Though many of Benjamin Franklin’s pithy quotes appear in one form or another on Pinterest sites and tchotchke catalogs – “there are no Gains without Pains”, “God helps those that help themselves”, and “Early to Bed, Early to Rise” – the notion of those sayings being posted in the break room of most modern day American workplaces is unimaginable (Eisenberg, Goodall, Trethewey, 2014, p.66). In many organizations, Weber’s idea of bureaucracy, though welcomed by workers in the early twentieth century to protect employees from particularism, has morphed into piles and piles of red tape that often times, unproductively consumes the precious time and energy of both management and employee (Eisenberg, et al., 2014).
In the early 1900s, Taylor’s theory of Scientific Management provided a blueprint for managers and employees that laid out precisely the roles and responsibilities of each individual in the corporation. Following Taylor’s plan would ensure who was to do what task, how it should be done, and that there would be no crossing of roles between worker and manager (Eisenberg, et al., 2014). Around the same, Fayol was fine tuning his theory of administrative science that defined how management should operate, created a distinct vertical chain of command, and, while recognizing the importance of worker retention and fair pay for a job well done, still advocated that workers should put the needs of the organization above their own interests (Eisenberg, et al., 2014).
But while these theories seem outdated when read through an enlightened 20th century lens, our text tells us that many of these ideas are in practice today, just cloaked in new terminology. For instance, “the classical management objective of fitting the right person to the right job is now called ‘individualizing the organization’ and in applications ranging from software design to fast-food sales . . .the goal of reducing the number of steps involved to reliably produce a quality result is still paramount” (Eisenberg, et al., 2014). Grow, Brady and Arndt tell us that Home Depot is still run with a classical management approach with dictates coming from the top down. Lower level managers and employees are given very little leeway over day-to-day operations and there is even a manual entitled “How to Be Orange Every Day” full of Franklin style advice that employees are expected to keep in their apron pockets (Grow, Brady, and Arndt, March, 2006).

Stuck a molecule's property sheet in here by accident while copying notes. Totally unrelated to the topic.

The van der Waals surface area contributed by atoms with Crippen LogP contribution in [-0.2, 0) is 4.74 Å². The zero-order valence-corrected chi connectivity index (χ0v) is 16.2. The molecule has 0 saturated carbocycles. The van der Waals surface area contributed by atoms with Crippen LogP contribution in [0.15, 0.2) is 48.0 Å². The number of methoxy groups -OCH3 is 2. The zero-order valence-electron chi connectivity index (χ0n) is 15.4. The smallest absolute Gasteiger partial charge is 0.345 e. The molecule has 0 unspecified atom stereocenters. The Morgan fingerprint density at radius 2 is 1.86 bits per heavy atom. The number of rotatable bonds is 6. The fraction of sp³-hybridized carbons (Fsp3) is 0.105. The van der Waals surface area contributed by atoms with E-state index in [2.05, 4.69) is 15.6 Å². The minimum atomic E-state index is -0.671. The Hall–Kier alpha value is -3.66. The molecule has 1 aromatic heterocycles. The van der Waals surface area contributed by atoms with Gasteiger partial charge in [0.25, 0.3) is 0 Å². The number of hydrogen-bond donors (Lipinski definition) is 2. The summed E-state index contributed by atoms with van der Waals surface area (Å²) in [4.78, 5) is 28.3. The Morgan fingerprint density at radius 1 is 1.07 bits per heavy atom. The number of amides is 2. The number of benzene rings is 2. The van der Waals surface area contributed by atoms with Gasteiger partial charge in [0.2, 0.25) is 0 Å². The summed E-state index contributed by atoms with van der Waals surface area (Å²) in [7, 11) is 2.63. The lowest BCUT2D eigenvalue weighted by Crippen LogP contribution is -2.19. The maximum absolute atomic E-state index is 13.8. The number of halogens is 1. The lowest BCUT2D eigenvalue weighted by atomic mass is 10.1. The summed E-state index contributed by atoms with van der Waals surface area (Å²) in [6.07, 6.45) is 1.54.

Though this sort of management seems unnecessarily rigid, demeaning and demoralizing in modern times of employee rights and respect, the operations of some organizations necessarily depend on a strict chain of command and scientific design of every aspect of every task. A fire department is a good example of this type of organization. A strict hierarchy of command is necessary for both the rescuers and those needing help when the department is called to a scene. There is no time for debate or indecision, as firefighters must act as a seamless unit. Everything on the truck has to be in the proper place, used the proper way, and many hours are spent in training drills to analyze the quickest, most efficient way to attach and pull hoses, use the jaws of life to open a car, administer first aid, etc. Time is of the essence and can mean the difference between life and death – for both the rescuer and the victim – and it is important that firefighters follow tried and trusted rules and procedures that have been practiced until they are practically second nature.
For most of today’s organizations, I believe that the classical management approach is not the best approach. The workday is no longer dawn to dusk, the country’s workforce is diverse, and most employees expect employers to respect a balance between work and down time. Certainly the Home Depot method of management, patterned after the military, is out of step with current theories and practices (Grow, Brady and Arndt, March, 2006). However, as stated in the previous paragraph, there is still a need for many of the structured elements of the classic management approach in organizations, like fire departments, where life and death oft times hang in the balance.
I understand why the firefighting field is extremely competitive as there are many more candidates than positions to fill and the job comes with its own rewards far beyond financial compensation. But with a national unemployment rate hovering just below 5 percent, how do companies, like Home Depot, that seem to use the classical management approach to the extreme by treating employees more like robots than civilians, continue to maintain the staffing necessary to remain in operation?
Eisenberg, E. M., Goodall, H. L. Jr., and Tretheway, A. (2014) Organizational Communication Balancing Creativity and Constraint (7th ed.). Boston, MA: Bedford
Grow, B, Brady, D. and Arndt, M. (March, 2006). Renovating Home Depot. Bloomberg. Retrieved from http://www.bloomberg.com/news/articles/2006-03-05/renovating-home-depot